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I'm working on an autonomous quad copter, I have two GPS co-ordinates (source and destination co-ordinates). I need to move my quad from the source to the destination, for this I need to calculate the heading and set the yaw value of my quad. How can I calculate the heading and make sure the quad is headed in the right direction as the target co-ordinates?

If I use magnetometer the declination angle will vary from place to place and so I will have to keep changing the declination angle. If I'm calculating based on just the GPS co-ordinates, it's not accurate.

What is the best way to do this? How do I calculate the above?

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The habitual way to do this is to have an attitude and position loop for the quadrotor, as in next picture.

enter image description here

Attitude loop manages the quadrotor to achieve the desired angles (pitch, yaw, and roll). Position circuit on the other hand, calculates which are those desired angles depending on the path you want to follow or the point you want to reach.

One GPS is used for desired position, while your other GPS should be used for actual coordinates.

Have a look at this thread where formulas and expressions are furtherly explained

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A GPS unit doesn't give you heading, although it is possible to estimate the heading based on successive GPS readings. Unless you're looking to set and forget the heading, which you shouldn't be doing anyways because of wind and other disturbances, you should be using some form of a controller to do course correction along the path.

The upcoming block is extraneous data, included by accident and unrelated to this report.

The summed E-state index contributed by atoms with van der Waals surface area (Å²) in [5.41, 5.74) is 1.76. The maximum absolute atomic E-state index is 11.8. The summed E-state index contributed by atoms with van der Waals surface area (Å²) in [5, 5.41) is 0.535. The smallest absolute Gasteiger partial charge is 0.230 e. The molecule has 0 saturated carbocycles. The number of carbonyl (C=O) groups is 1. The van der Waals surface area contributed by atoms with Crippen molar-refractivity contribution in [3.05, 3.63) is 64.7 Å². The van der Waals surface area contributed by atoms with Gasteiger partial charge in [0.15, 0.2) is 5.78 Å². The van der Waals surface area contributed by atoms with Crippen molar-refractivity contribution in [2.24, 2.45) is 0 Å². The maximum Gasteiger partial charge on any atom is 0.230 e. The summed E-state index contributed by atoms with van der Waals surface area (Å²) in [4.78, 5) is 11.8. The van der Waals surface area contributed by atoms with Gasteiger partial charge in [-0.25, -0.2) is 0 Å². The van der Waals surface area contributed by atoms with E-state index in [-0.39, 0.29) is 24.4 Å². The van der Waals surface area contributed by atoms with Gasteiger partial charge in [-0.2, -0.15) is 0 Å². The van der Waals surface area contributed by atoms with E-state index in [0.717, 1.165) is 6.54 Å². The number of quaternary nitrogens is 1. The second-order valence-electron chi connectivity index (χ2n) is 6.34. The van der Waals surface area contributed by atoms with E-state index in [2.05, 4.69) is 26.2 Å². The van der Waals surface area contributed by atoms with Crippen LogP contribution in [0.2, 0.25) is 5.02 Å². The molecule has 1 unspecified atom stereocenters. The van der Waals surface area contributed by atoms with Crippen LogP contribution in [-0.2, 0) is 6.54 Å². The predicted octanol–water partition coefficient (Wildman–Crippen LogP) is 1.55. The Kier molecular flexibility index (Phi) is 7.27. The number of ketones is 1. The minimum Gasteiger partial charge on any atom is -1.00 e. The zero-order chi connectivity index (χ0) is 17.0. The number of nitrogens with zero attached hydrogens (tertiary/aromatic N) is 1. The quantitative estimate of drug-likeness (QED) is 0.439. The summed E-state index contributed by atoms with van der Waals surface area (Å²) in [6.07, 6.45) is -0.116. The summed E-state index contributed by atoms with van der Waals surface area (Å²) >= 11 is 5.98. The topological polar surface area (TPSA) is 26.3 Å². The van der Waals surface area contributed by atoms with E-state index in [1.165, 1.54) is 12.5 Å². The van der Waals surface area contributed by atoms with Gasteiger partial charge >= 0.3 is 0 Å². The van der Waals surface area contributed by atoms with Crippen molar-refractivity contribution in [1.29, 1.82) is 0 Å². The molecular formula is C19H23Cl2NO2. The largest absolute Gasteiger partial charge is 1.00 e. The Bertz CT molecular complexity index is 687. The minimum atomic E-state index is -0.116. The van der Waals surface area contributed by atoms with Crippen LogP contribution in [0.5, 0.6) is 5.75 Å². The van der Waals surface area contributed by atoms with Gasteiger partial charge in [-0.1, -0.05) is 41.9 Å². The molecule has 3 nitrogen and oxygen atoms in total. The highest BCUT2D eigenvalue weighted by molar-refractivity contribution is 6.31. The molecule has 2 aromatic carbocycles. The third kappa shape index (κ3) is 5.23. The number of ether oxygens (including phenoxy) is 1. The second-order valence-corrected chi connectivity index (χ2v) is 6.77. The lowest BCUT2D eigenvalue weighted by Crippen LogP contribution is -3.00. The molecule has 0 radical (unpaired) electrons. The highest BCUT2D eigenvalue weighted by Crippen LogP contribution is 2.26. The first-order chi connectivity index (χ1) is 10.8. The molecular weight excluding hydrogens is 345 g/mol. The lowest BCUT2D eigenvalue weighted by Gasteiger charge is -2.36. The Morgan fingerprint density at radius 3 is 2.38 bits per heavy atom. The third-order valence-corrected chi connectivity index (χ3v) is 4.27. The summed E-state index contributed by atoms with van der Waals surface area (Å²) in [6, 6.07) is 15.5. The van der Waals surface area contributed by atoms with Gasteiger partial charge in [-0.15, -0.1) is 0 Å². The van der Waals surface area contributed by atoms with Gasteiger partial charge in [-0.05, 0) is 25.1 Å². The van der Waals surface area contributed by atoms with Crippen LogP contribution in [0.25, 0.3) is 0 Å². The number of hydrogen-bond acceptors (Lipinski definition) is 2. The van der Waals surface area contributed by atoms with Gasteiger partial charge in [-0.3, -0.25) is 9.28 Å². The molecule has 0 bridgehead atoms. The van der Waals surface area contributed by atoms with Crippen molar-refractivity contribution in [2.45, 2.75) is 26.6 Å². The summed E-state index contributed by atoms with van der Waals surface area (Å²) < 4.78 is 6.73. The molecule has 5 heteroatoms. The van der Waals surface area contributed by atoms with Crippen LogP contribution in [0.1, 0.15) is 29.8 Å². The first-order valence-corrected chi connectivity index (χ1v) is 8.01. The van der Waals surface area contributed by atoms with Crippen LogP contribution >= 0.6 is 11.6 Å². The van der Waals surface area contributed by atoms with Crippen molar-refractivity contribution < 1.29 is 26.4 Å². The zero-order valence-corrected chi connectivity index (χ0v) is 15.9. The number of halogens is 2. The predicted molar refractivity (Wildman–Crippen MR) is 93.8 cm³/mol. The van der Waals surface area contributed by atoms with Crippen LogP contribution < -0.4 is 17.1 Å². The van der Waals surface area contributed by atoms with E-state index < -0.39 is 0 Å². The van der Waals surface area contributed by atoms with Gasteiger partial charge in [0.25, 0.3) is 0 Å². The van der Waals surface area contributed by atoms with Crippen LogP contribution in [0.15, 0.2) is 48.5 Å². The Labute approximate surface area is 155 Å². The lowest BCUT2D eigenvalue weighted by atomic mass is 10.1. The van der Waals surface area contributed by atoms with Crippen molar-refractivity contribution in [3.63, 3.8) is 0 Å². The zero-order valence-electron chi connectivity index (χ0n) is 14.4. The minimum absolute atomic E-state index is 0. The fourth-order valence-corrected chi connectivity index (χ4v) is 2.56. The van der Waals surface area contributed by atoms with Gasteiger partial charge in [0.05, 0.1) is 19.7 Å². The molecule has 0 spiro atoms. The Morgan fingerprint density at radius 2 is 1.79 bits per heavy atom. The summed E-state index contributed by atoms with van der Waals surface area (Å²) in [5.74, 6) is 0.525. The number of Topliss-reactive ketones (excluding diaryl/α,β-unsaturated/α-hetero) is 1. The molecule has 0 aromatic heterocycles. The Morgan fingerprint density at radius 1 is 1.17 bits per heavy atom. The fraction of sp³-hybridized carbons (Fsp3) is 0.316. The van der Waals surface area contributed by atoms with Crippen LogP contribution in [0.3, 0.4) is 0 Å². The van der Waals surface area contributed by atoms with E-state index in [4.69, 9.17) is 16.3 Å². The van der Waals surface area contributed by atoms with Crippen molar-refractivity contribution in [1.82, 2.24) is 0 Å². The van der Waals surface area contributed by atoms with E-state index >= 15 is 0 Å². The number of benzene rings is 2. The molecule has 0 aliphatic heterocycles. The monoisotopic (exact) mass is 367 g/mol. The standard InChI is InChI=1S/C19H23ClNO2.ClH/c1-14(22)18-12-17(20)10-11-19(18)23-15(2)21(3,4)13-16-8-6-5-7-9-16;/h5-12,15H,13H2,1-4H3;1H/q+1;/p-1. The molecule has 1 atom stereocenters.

Say you don't correct for declination and just opt to accept the magnetometer as truth. This will put you on a (slightly) wrong heading for the destination. You should be filtering IMU output with the GPS signal to get a corrected position estimate that reduces drift from the IMU.

So eventually your corrected position updates and "tells" your controller that you're off course, so the flight controller corrects and alters the heading slightly to point at the destination.

This happens continuously, meaning that you'll take a sub-optimal arc instead of a straight line from origin to destination, but unless you're going to correct for declination angle, which you seem to not want to do, then there's nothing else really you can do about it.

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  • $\begingroup$ Is that error without the declination angle is negligible ? I'm not using a IMU I'm using K.K board with a raspberry connected to it which will send commands to KK based on the GPS signal. Now I'm planning to interface magnetometer to the raspberry and which should figure out how much yaw should the kk do. $\endgroup$ – hck3r Apr 13 '16 at 1:51

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